Rolling Without Limits

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Japanese Researchers Develop a Tongue-Operated Wheelchair for People With Limited Mobility
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Japanese Researchers Develop a Tongue-Operated Wheelchair for People With Limited Mobility

Good news for people using wheelchairs – a group of Japanese researchers have developed a tongue-operated electronic wheelchair, and much to their delight, operating this newfangled wheelchair is surprisingly easy. A user can maneuver it with his/her tongue with the help of a silicone sheet that is connected to the user's chin.

Notably, this is not the first time such a model has been developed; however, the aforementioned design is far more precise and comfortable than its precursors. Unlike previous models, the recently introduced iteration of the tongue-operated wheelchair does not work with the help of a device which has to be placed inside the mouth of a wheelchair user, project leader Makoto Sasaki explained.

Sasaki, an assistant professor in the department of mechanical engineering at Iwate University noted that there are several people who can still move their tongues even though they have spinal cord damage that restricts the movement of their hands and feet. Sasaki is currently prepping to commercialize the aforesaid wheelchair in the bid to lend the severely disabled people a helping hand with the ability to move.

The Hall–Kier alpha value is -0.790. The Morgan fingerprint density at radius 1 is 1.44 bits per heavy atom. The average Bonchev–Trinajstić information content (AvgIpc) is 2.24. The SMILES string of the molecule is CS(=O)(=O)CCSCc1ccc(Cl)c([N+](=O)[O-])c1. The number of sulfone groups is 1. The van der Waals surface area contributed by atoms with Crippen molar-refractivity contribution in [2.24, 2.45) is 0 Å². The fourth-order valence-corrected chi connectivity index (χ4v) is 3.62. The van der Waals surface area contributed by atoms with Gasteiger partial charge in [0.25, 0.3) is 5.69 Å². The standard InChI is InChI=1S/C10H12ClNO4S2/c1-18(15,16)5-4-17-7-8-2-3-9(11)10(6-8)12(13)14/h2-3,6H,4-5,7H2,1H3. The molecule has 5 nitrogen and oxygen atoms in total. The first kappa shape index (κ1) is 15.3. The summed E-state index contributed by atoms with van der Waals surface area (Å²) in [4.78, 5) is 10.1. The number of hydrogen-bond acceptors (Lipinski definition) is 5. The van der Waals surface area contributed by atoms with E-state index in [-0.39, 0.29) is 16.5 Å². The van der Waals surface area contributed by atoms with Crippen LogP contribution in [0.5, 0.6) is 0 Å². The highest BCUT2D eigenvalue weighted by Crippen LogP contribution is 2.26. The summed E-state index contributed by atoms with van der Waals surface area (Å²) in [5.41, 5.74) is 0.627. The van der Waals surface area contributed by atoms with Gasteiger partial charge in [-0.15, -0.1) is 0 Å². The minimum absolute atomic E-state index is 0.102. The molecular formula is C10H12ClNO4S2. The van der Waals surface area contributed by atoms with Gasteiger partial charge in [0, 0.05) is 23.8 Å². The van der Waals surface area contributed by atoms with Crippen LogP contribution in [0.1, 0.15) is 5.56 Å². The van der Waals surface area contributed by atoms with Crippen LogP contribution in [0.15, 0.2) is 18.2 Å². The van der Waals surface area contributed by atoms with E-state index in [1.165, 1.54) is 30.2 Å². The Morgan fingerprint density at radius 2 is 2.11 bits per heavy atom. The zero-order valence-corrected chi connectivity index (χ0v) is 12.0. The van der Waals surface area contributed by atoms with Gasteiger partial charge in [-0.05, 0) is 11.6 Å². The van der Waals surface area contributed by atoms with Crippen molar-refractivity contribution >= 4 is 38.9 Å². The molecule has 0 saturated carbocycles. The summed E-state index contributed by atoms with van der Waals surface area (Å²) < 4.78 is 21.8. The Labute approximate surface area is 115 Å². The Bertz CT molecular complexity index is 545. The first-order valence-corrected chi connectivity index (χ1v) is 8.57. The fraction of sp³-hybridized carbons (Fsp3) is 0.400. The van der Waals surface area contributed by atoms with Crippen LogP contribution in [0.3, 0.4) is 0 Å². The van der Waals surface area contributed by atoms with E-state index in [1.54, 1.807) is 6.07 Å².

The tongue operated wheelchair utilizes mild electric signals produced simply by moving suprahyoid muscles, which are triggered when a user opens the mouth and swallows food. A silicone sheet comprising several electrodes is attached to a user's jaw, giving off signals to a computer. When a user moves his/her tongue in a specific direction, for instance, right or front, the computer identifies the signals and guides the wheelchair to head for the direction pointed out. 

Sasaki attributed the failure of earlier attempts to make tongue-operated wheelchairs to hygiene and comfort-related problems. Apparently, for these machines to work, a user had to place parts inside his/her mouth.

The group behind this seemingly advantageous research is now looking to administer road tests with people with disabilities in order to reduce lapse of time between tongue movements and the movableness of the wheelchair.

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